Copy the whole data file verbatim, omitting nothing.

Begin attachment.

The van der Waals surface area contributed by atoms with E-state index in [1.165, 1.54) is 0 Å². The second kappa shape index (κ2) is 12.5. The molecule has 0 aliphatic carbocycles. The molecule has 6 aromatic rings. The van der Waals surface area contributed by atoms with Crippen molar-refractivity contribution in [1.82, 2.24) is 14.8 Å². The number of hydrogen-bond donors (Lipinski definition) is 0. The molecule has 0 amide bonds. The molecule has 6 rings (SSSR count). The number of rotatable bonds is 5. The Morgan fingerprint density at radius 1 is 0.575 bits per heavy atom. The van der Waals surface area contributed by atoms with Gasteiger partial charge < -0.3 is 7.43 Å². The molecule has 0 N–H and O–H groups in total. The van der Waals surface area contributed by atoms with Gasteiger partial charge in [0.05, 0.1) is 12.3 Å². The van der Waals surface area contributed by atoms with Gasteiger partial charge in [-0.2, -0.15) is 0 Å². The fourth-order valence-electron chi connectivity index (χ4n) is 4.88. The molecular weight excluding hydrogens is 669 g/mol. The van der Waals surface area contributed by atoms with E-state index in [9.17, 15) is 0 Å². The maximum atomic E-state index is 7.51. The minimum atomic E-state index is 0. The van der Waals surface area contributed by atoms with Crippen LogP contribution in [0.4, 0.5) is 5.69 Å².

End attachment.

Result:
The van der Waals surface area contributed by atoms with E-state index in [1.165, 1.54) is 0 Å². The second kappa shape index (κ2) is 12.5. The molecule has 0 aliphatic carbocycles. The molecule has 6 aromatic rings. The van der Waals surface area contributed by atoms with Crippen molar-refractivity contribution in [1.82, 2.24) is 14.8 Å². The number of hydrogen-bond donors (Lipinski definition) is 0. The molecule has 0 amide bonds. The molecule has 6 rings (SSSR count). The number of rotatable bonds is 5. The Morgan fingerprint density at radius 1 is 0.575 bits per heavy atom. The van der Waals surface area contributed by atoms with Gasteiger partial charge < -0.3 is 7.43 Å². The molecule has 0 N–H and O–H groups in total. The van der Waals surface area contributed by atoms with Gasteiger partial charge in [0.05, 0.1) is 12.3 Å². The van der Waals surface area contributed by atoms with Gasteiger partial charge in [-0.2, -0.15) is 0 Å². The fourth-order valence-electron chi connectivity index (χ4n) is 4.88. The molecular weight excluding hydrogens is 669 g/mol. The van der Waals surface area contributed by atoms with E-state index in [9.17, 15) is 0 Å². The maximum atomic E-state index is 7.51. The minimum atomic E-state index is 0. The van der Waals surface area contributed by atoms with Crippen LogP contribution in [0.4, 0.5) is 5.69 Å².